A visit to Old Fort William in my hometown of Thunder Bay, the land of the Sleeping Giant, has prompted a nostalgic blog post this week.

My hometown

I grew up in Thunder Bay which used to be Fort William (the south side of town where my family lived) and Port Arthur (the north side). The two cities amalgamated in 1970. The name of the new larger city was put to a vote. The choices were Lakehead, The Lakehead, and Thunder Bay. I wasn’t old enough to vote, but I remember I wanted The Lakehead. To this day if you meet someone from Thunder Bay, the first question is: Are you from Fort William? Or Port Arthur?

I left Thunder Bay in my early 20’s to go away to school. Even as a child, I knew I would someday leave my hometown. Now coming back for a 2 week visit after a pandemic, I wanted to show my daughter all the highlights. We visited many sights, some of which I have to admit, I’d never been to before now. It has been eye opening and awe inspiring. There are many things I took for granted growing up. Places I never truly appreciated. Like the view of Mount MacKay right outside our front door and the rugged Canadian Shield terrain with its many mines and canyons. The place where Terry Fox had to end his monumental run for cancer and historic Old Fort William.

Old Fort William

Old Fort William has long been a premier tourist attraction in Ontario. In 1973, Queen Elizabeth and Prince Philip official opened the Fort. In the 1800s, Fort William was a major centre of commerce within the North West Company’s network of fur trade outposts.

Many cultures were involved in the fur trade, including Scottish fur traders, French Canadian voyageurs, and native hunters and trappers. The native people in the Fort William area are predominantly Ojibwa.

A visit to Old Fort William by Colleen Kanna, Photo of fur trader

Fur trader

The Fort is a re-creation of the year 1816 with 42 reconstructed buildings, an Ojibwa village, and a small farm. During non-pandemic times, it employs many students all in traditional dress and roles. It has a working community of skilled tradesmen, including a blacksmith, tinsmith, carpenter, cooper, and birchbark canoe builder.

A Visit to Old Fort William by Colleen Kanna, Photo of birchbark canoe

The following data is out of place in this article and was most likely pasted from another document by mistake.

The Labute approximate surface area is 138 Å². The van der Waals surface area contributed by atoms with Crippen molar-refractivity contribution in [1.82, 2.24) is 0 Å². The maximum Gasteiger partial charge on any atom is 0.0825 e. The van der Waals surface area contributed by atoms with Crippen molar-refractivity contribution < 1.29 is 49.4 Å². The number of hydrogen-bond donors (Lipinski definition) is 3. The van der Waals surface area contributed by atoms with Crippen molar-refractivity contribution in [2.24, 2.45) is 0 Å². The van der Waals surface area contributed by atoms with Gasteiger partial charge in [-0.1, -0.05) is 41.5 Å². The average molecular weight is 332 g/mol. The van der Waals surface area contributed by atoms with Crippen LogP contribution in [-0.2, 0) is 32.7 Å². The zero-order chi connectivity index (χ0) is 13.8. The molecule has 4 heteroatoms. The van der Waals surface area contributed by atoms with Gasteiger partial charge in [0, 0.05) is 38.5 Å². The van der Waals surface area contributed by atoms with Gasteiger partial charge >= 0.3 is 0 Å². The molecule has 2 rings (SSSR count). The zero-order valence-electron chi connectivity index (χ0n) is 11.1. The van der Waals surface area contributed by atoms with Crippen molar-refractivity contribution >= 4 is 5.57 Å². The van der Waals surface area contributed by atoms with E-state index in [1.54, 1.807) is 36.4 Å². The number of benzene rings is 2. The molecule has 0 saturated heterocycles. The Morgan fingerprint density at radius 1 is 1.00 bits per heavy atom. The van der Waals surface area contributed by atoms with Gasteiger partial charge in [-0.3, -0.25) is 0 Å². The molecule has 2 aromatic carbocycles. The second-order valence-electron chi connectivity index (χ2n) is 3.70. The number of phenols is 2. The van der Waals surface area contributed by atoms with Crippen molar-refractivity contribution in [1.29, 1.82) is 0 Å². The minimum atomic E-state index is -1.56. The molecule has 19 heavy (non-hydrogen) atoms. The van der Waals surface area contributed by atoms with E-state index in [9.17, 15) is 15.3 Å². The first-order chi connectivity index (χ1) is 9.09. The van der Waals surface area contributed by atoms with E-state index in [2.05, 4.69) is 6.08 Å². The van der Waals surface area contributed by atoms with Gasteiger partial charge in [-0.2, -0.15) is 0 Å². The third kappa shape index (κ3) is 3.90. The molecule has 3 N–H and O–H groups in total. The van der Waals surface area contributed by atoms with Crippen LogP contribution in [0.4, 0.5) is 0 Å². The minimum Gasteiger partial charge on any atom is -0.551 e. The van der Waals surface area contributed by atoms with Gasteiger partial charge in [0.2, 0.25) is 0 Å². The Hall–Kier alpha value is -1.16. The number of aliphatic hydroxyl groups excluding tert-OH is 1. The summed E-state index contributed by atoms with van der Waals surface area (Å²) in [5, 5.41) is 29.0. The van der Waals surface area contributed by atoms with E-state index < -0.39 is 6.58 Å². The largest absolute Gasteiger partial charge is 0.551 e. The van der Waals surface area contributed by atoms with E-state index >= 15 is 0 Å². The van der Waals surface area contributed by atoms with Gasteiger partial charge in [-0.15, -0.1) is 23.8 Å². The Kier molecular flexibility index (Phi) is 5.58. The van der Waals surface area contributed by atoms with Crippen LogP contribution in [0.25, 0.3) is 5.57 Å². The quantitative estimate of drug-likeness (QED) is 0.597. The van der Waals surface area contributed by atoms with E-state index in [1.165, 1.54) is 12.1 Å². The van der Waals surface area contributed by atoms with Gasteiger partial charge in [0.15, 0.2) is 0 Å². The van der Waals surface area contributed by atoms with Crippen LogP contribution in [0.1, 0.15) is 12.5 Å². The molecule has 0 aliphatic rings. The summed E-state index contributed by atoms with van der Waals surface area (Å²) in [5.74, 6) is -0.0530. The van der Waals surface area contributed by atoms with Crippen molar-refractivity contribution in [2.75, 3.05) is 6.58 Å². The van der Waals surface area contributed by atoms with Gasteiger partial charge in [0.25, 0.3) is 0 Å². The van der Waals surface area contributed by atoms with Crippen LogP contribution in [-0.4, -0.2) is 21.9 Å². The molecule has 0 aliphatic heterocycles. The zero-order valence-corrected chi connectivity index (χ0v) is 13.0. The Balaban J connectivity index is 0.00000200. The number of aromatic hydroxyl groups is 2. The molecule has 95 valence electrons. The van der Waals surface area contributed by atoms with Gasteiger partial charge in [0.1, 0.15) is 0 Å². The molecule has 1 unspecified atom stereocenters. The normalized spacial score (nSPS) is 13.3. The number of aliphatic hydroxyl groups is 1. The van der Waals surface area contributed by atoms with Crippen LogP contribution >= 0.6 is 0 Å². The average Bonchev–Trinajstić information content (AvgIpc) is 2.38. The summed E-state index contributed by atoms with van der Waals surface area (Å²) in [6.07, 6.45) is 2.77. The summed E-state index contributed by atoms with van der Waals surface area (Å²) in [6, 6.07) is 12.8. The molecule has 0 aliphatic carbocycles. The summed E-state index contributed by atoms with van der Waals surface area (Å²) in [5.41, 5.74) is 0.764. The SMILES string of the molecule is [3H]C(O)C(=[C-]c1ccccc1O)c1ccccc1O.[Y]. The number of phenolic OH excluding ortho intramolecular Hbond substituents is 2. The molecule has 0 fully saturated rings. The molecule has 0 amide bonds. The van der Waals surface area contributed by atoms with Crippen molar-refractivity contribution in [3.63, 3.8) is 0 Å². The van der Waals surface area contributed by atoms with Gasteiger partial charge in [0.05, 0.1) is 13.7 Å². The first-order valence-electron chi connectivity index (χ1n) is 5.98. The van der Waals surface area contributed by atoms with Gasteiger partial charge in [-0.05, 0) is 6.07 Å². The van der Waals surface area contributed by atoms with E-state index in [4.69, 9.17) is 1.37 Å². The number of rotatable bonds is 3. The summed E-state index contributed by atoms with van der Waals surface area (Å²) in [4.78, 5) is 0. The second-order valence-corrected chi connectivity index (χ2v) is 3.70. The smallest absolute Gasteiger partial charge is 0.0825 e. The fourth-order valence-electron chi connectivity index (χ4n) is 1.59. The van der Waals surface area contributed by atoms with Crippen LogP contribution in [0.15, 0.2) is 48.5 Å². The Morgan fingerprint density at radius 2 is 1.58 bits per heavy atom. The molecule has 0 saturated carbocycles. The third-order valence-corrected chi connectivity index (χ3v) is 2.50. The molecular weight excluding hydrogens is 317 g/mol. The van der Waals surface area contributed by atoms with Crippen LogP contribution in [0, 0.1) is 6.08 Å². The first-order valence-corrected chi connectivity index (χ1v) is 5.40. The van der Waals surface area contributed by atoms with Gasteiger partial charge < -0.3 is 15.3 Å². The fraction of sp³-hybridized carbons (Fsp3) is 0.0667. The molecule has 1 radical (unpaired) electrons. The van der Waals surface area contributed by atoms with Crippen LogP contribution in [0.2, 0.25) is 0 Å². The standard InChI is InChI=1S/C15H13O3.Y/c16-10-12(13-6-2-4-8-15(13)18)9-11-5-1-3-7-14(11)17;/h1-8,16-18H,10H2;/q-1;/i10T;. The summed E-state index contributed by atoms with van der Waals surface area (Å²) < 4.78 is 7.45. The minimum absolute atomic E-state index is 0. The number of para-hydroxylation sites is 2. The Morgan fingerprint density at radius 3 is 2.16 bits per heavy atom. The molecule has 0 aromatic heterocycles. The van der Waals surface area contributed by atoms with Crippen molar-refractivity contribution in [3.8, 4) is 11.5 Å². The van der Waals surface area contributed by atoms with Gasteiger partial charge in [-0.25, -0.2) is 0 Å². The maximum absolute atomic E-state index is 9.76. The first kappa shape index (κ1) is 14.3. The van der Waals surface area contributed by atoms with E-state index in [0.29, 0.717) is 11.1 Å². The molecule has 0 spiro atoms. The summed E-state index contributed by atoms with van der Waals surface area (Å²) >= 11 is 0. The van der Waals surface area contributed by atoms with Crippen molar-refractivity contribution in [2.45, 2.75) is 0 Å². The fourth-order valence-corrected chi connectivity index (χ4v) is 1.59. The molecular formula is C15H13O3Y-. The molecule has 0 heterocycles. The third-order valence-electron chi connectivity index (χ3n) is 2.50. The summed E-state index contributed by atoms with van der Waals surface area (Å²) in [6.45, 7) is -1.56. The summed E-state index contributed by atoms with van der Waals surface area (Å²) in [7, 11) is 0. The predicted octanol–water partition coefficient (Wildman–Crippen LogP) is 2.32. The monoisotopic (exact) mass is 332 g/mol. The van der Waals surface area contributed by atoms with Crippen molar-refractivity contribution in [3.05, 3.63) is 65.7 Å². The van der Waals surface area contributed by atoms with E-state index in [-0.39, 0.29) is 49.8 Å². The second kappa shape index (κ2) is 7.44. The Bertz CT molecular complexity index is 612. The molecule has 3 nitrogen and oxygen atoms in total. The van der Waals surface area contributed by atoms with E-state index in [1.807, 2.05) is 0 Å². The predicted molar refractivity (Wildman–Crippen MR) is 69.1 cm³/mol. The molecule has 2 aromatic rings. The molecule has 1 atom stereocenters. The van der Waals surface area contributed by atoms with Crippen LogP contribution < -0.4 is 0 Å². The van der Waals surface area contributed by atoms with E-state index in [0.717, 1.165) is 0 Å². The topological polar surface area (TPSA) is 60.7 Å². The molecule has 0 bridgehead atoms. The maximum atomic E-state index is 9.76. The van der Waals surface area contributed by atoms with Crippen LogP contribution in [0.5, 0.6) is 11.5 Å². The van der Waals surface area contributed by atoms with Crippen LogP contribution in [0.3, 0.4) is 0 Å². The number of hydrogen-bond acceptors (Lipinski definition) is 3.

Birchbark canoe

Apparel trade

Of course, I was particularly drawn to the apparel/tailor trade back in the day.

A visit to Old Fort William by Colleen Kanna, Photo of fabric available in 1816

Fabric available in 1816

en Kanna, Photo of dressmaker's shop in 1816

Dressmaker’s shop

en Kanna, Garment construction in 1816

Garment construction in 1816 which looks similar to my Carolyn dress

Fur trade

The furs naturally caught my eye. You can’t help but want to touch them. It made me think about the fur coats donated by women in the COKANNA community. I’m grateful we can recycle, reuse and repurpose the fur for pompoms on my bamboo toques.

en Kanna, Furs in 1816

Furs in 1816

Wouldn’t these raccoon furs make lovely pompoms? Or maybe tails à la Davy Crockett style.

A visit to Old Fort William by Colleen Kanna, Furs in 1816

Raccoon

My bamboo toques with removable fur pompoms will arrive in September. You can pre-order one now.

Bamboo toque with removable fur pompom

Bamboo toque with removable fur pompom

There are recycled raccoon pompoms, black mink, beige mink, and Persian lamb, all handmade. You can state your pompom preference in the Notes section when you check out. Sorry, the one white rabbit pompom on top of the pile is already taken.

Removable fur pompoms in raccoon, black mink, beige mink

Your choice of removable fur pompom

Pre-order your bamboo toque

Until next time,

~ Colleen

Colleen Kanna, Photo by Anna Epp Photography

I’m a recovering Chartered Accountant and Breast Cancer Champion turned Fashion Designer. My COKANNA Canadian-made bamboo clothing is all about comfort and style. Giving back to the community is important to me so I support Rethink Breast Cancer‘s metastatic breast cancer education, support, and advocacy work.